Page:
10 of Swords A One Page Guide, Series 2

April is the cruelest month, but with ten swords stuck in your back, June may not be much fun, either. With the Sun in Gemini, sign of the similar yet dissimilar twins, one mortal, one immortal, and with Malkuth, the end of the cycle, we see the dividing line between an inseparable pair. Waite internalizes the “ruin” which the Order of the Golden Dawn assigned to the card. Pamela Coleman Smith serves up a masterpiece. She illustrates the moment at which Castor, the mortal twin has died, but Zeus has not yet placed the twins in the highest celestial sphere as Gemini (making them both immortal). Ten years after its publication, the greatest poet contemporary of Waite and Colman Smith memorialized the RWS deck in his greatest poem because he recognized a common theme: the agricultural cycle, the dying and reviving god, Pluto and Perephone… whatever you wish to call it. It is our feeling of anguish and despair at the nadir, the darkest hour before dawn. The sacricial god of fertility and life is dead, but shall be reborn. That we sometimes forget that is the central message of the Ten of Swords.

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4 of Pentacles A One Page Guide, Series 2

Capricorn has multiple origin myths. One of them is the story of Pricus, a sea-goat deity, goat above, fish below. Pricus may show us that in the Four of Pentacles, rather than representing wealth and greed, the illustration may portray the succession of generations. The core of the Pricus story is the heritage that parents pass onto children, and the search by the children for differentiation. Each generation modifies, adds and wields the transformed heritage as their Earthly dominion… until the next generation. The Order of the Golden Dawn called this card “Earthly Power.” The repudiation of the parents fuels the metaphor’s pathos. The story of Pricus, the time traveling goat, may provide us with an insight into Éliphas Lévi’s famously insightful quote about tarot, that “an imprisoned person with no other book than the Tarot, if he knew how to use it, could in a few years acquire universal knowledge, and would be able to speak on all subjects with unequaled learning and inexhaustible eloquence.”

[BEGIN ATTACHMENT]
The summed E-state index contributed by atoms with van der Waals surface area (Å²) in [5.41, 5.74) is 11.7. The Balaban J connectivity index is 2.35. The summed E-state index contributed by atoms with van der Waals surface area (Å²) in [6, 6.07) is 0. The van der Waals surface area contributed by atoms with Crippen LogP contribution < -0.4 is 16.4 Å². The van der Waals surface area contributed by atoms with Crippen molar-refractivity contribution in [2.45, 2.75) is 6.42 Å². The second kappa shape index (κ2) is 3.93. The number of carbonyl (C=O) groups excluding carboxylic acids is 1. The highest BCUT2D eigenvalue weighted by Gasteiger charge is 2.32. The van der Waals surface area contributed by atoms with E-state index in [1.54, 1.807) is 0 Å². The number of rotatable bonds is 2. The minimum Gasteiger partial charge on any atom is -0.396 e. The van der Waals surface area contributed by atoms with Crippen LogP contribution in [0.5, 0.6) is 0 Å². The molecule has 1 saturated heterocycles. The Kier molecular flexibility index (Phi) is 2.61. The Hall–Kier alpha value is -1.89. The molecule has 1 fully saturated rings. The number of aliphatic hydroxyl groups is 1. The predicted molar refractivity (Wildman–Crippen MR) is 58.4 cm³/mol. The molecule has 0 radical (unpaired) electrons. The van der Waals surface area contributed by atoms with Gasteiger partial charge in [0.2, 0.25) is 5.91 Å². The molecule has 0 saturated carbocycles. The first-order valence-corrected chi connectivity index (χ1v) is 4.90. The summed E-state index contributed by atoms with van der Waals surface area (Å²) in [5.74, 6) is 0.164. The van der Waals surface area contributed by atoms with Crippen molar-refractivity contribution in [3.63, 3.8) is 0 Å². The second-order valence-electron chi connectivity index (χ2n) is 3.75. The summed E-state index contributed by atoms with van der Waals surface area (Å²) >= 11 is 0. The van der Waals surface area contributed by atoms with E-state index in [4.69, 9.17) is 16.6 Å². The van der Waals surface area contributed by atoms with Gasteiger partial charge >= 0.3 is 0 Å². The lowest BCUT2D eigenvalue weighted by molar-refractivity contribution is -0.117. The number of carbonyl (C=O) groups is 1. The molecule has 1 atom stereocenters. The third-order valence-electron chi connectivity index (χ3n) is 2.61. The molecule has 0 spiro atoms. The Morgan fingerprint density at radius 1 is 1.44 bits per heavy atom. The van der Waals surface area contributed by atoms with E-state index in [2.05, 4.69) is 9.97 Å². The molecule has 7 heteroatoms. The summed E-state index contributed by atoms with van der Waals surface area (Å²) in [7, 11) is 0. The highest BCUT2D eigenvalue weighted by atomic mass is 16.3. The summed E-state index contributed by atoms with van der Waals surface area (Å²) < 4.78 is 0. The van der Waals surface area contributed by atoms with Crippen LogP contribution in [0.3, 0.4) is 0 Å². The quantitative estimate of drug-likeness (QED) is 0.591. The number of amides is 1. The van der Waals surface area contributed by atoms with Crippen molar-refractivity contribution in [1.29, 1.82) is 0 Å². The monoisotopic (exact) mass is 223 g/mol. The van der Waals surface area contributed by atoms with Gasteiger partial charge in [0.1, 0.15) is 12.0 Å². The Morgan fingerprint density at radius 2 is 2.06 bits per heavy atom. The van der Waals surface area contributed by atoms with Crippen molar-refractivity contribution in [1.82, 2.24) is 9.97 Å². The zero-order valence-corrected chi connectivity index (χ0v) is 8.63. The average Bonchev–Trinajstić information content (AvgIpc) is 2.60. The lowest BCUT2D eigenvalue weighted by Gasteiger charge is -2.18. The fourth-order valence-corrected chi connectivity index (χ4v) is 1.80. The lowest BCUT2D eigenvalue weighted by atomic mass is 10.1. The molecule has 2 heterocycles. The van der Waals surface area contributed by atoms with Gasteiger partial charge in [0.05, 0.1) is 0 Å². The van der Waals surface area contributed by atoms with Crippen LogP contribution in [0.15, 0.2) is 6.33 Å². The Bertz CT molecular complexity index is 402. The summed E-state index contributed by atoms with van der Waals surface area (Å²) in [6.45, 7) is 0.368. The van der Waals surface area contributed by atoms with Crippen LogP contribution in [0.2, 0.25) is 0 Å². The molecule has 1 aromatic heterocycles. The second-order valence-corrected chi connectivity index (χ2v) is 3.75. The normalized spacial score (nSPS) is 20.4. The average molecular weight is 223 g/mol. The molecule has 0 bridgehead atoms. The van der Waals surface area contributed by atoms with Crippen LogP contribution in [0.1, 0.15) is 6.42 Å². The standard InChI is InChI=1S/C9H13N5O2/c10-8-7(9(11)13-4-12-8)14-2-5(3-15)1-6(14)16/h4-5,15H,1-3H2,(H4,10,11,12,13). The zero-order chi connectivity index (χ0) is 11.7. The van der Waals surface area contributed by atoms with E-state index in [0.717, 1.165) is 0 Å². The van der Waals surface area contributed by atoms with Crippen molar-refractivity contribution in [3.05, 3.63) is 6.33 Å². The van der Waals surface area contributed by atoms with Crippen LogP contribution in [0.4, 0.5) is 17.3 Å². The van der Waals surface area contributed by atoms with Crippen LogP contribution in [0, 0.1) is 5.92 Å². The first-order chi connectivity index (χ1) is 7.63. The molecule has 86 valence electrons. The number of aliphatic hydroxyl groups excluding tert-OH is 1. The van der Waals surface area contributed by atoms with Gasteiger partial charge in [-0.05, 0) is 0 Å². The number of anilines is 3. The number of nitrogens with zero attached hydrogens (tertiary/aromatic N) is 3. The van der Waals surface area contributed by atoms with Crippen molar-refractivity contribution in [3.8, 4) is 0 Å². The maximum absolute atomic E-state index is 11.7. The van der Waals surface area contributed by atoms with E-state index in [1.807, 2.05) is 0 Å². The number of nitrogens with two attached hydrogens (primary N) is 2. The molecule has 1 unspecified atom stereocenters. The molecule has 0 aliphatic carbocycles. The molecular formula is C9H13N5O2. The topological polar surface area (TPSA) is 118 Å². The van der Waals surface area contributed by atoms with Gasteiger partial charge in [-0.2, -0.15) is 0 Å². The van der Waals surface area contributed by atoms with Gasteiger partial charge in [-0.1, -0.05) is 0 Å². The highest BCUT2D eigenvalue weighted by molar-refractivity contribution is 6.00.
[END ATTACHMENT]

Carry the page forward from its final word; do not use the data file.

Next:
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The Six of Wands – A One Page Guide

When we look at the Zodiac/Tarot Wheel for the Six of Wands, we immediately recognize a pattern: the king of the gods, the king of planets, and the king of beasts. Tiphareth also has “kingly” connotations. And though there’s no king on the RWS illustration, Waite goes out of his way to tell us the man on horseback might be the king’s courier in the divinatory meanings. Then, perhaps, we notice the divergence between the Golden Dawn group’s and Waite’s divinatory meanings is quite a bit wider than usual. When I traced how Waite treated the planetary component—the Sun— I recalled a piece in a magazine linking the victorious Christ of the Book of Revelations to the Sun card. Long story short, Waite appears to have turned the Six of Wands into a sublimal proselytizing piece for Christian mysticism. Waite adds one more king, namely, “The King of Kings,” Christus Invictus, to the mix. And the message his courier carries is the Gospel. We can trace practically all Waite’s divinatory meanings to this concept. The bottom line for modern readers, though, is not inconvenient. It’s a positive card that pleases pretty much everyone: but it’s not just an announcement of forthcoming victory, success, (or reversed, a warning about an enemy) anymore. For me, at least, I now see the Six of Wands as more about a victory of the spirit rather than a victory in the material world.

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Found in Translation: The Dark Side of the Sun

I had always been taught that the reversed Sun card is still 100% positive, just less so. A reading brought to my attention a negative meaning for the Sun card, reversed, purely by accident. A word tranlated from English (giddy) to a Spanish word with a slightly different connotation (dizzy) hinted at a lost divinatory meaning. The meaning points back to Waite’s (and his predecessors’) writings. Elsewhere in these posts I have shown the flexibility of Waite and Colman Smith’s symbols to adapt to newer, more modern meanings. Waite’s Christian and (nationalistic) Celtic embellishments skewed his approach to the Tarot and may have “crowded out” the negative context noted by his predecessors’ in this particular case. Instead, the rediscovered meaning led us to other well known symbols, most particularly, the lemniscate, or sign of infinity. Perhaps it even means that if the Sun is reversed, and your journey is away from it, you may become giddy, dizzy, and disoriented such that your journey takes you to the “bass ackwards” end of infinity… away from the Holy Ghost and towards the Devil. But that is the genius of Tarot… it didn’t go away completely, and was there to be found when appropriate… though thoroughly by accident!

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